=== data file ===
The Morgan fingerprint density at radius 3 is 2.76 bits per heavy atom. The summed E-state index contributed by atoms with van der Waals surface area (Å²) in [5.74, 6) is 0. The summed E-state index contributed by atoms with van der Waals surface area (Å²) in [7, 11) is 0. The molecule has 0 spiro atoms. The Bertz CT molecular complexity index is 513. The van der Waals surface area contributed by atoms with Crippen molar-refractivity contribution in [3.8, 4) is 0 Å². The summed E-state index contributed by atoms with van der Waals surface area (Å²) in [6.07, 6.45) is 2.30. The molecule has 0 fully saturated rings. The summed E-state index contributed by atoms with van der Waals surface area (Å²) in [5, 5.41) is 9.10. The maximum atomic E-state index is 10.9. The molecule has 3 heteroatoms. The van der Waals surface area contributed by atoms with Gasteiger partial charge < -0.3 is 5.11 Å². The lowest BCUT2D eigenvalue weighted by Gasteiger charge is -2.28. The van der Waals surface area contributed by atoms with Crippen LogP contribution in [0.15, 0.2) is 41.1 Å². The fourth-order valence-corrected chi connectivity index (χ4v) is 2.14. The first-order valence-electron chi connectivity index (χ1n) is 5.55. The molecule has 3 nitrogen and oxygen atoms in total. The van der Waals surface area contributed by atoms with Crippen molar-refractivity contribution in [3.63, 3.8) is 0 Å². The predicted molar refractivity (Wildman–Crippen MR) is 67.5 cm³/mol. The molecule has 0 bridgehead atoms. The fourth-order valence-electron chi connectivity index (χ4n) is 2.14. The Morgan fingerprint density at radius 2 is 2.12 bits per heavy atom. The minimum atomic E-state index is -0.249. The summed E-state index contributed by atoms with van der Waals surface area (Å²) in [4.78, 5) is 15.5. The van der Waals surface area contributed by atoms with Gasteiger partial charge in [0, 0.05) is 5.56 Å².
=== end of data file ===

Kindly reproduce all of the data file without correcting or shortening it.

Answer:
The Morgan fingerprint density at radius 3 is 2.76 bits per heavy atom. The summed E-state index contributed by atoms with van der Waals surface area (Å²) in [5.74, 6) is 0. The summed E-state index contributed by atoms with van der Waals surface area (Å²) in [7, 11) is 0. The molecule has 0 spiro atoms. The Bertz CT molecular complexity index is 513. The van der Waals surface area contributed by atoms with Crippen molar-refractivity contribution in [3.8, 4) is 0 Å². The summed E-state index contributed by atoms with van der Waals surface area (Å²) in [6.07, 6.45) is 2.30. The molecule has 0 fully saturated rings. The summed E-state index contributed by atoms with van der Waals surface area (Å²) in [5, 5.41) is 9.10. The maximum atomic E-state index is 10.9. The molecule has 3 heteroatoms. The van der Waals surface area contributed by atoms with Gasteiger partial charge < -0.3 is 5.11 Å². The lowest BCUT2D eigenvalue weighted by Gasteiger charge is -2.28. The van der Waals surface area contributed by atoms with Crippen LogP contribution in [0.15, 0.2) is 41.1 Å². The fourth-order valence-corrected chi connectivity index (χ4v) is 2.14. The first-order valence-electron chi connectivity index (χ1n) is 5.55. The molecule has 3 nitrogen and oxygen atoms in total. The van der Waals surface area contributed by atoms with Crippen molar-refractivity contribution in [3.63, 3.8) is 0 Å². The predicted molar refractivity (Wildman–Crippen MR) is 67.5 cm³/mol. The molecule has 0 bridgehead atoms. The fourth-order valence-electron chi connectivity index (χ4n) is 2.14. The Morgan fingerprint density at radius 2 is 2.12 bits per heavy atom. The minimum atomic E-state index is -0.249. The summed E-state index contributed by atoms with van der Waals surface area (Å²) in [4.78, 5) is 15.5. The van der Waals surface area contributed by atoms with Gasteiger partial charge in [0, 0.05) is 5.56 Å².